The class action watchdog Center for Class Action Fairness has filed an objection to the Equifax data breach class action settlement, claiming that the attorney fee request should be reduced and that the settling parties suppressed the claims process.
Equifax settled the case in July 2019 in what is considered one of the largest data breaches of personal and financial information in American history.
The objection, filed in Georgia federal court by Ted Frank and David Watkins, states that Class counsel structured the settlement and claims process unfairly which will deter objections and stifle monetary claims.
Frank is the Director of Litigation and Senior Attorney at the Center for Class Action Fairness, which is a part of the Hamilton Lincoln Law Institute.
The objection states that “there are fundamental intraclass conflicts regarding statutory-damages claims that require separate subclassing and separate counsel.”
The Equifax settlement includes a single Class of around 147 million customers whose personal information was stolen due to a data breach in September 2017.
The objection filed by Frank and Watkins states that the court ruled that the plaintiffs would be able to go forward with data breach claims from 25 states, the District of Columbia, Puerto Rico, and the Virgin Islands. In addition, the court stated that the plaintiffs could proceed with claims from consumer protection statutes from 33 states, including the District of Columbia and the Virgin Islands.
“Rule 23(a)(4) requires class members with different statutory claims to be subclassed with separate representation so that a group of class members’ claims are not favored at the expense of another’s,” the objection states.
In addition, the objection notes that Class Members should have representatives and Class attorneys who are not conflicted. Frank says the Equifax settlement involves dozens of different statutes that vary in the amount of available damages.
“Without separate counsel to help press their most compelling case, their respective subgroups could not maximize the litigation values of their statutory claims,” Frank states.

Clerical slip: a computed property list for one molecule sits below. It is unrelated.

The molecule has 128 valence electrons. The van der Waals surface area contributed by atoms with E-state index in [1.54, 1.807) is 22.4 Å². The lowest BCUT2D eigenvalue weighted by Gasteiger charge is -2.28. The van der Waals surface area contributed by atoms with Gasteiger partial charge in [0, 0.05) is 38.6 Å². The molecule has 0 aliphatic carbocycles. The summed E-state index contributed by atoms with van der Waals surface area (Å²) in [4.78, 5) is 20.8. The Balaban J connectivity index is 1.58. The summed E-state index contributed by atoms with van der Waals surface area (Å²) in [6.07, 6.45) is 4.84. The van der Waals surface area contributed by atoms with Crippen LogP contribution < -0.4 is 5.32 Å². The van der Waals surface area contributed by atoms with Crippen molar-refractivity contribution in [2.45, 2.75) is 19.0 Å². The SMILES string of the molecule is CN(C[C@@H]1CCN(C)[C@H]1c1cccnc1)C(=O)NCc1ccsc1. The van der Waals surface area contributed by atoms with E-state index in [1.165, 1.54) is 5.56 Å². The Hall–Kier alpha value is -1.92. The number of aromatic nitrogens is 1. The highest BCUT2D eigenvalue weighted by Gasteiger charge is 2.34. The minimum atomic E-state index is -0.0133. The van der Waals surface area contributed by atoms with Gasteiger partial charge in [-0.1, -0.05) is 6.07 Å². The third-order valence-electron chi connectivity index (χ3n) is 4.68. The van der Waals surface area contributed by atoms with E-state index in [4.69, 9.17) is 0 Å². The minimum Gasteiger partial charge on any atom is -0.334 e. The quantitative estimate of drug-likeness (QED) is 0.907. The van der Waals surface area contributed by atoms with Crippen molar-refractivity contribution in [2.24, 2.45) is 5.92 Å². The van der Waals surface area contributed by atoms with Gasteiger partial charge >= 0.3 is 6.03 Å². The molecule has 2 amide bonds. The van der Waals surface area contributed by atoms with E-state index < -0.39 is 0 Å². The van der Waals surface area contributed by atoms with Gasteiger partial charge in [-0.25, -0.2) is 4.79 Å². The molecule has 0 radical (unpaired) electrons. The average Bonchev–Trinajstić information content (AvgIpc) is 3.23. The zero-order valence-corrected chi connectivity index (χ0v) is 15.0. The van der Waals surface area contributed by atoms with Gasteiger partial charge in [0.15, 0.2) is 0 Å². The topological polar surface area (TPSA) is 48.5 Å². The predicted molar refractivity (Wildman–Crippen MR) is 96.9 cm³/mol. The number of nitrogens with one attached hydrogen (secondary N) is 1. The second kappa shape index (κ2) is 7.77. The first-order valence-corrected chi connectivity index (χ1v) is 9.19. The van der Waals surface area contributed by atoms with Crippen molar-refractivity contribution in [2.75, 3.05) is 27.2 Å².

In addition, the court documents state that the requirements for objecting to the settlement are too burdensome and were designed to lower the number of objections that are filed.
First, the settlement requires that any individual who would like to object to the settlement must provide four dates between Nov. 19, 2019 and Dec. 5, 2019 when they would be available to be deposed.
Also, objectors are required to identify all class actions that they have objected to within the past five years.
In addition, Frank argues that Class counsel’s fee request should be reduced and the excess amounts should be returned to the Class. He states that the fee request of 21 percent of the settlement amount is more than twice the average percentage awarded in settlements of this size.
Frank argues that “while the settlement may be the ‘largest data breach settlement in history,’ that is only because of the class size” and not because of the amount of money that each Class Member will receive.
The Equifax data breach settlement initially offered Class Members a choice of either $125 in cash or 10 years of credit monitoring. However, the Federal Trade Commission has warned that due to an “overwhelming” and “unexpected” amount of Class Members filing claims, those choosing the cash option are expected to receive an amount that’s a lot lower than $125.
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The plaintiffs are represented by co-lead counsel Amy Keller of DiCello Levitt Gutzler LLC, Kenneth Canfield of Doffermyre Shields Canfield & Knowles LLC and Norman Siegel of Stueve Siegel Hanson LLP. Barnes Law Group LLC and Evangelista Worley LLC serve as co-liaison counsel. Cohen Milstein Sellers & Toll PLLC, Girard Gibbs LLP, Hausfeld LLP, Tadler Law LLP, Morgan & Morgan Complex Litigation Group, Murphy Falcon & Murphy and The Doss Firm LLC are on the plaintiffs’ steering committee. Griffin & Strong PC serves as state court coordinating counsel.
The Equifax Data Breach Class Action Lawsuit is In re: Equifax Inc. Customer Data Security Breach Litigation, Case No. 1:17-md-02800, in the U.S. District Court for the Northern District of Georgia.
UPDATE: On Dec. 20, 2019, a federal judge gave a $425 million Equifax class action settlement final approval despite objections from consumer advocacy groups.
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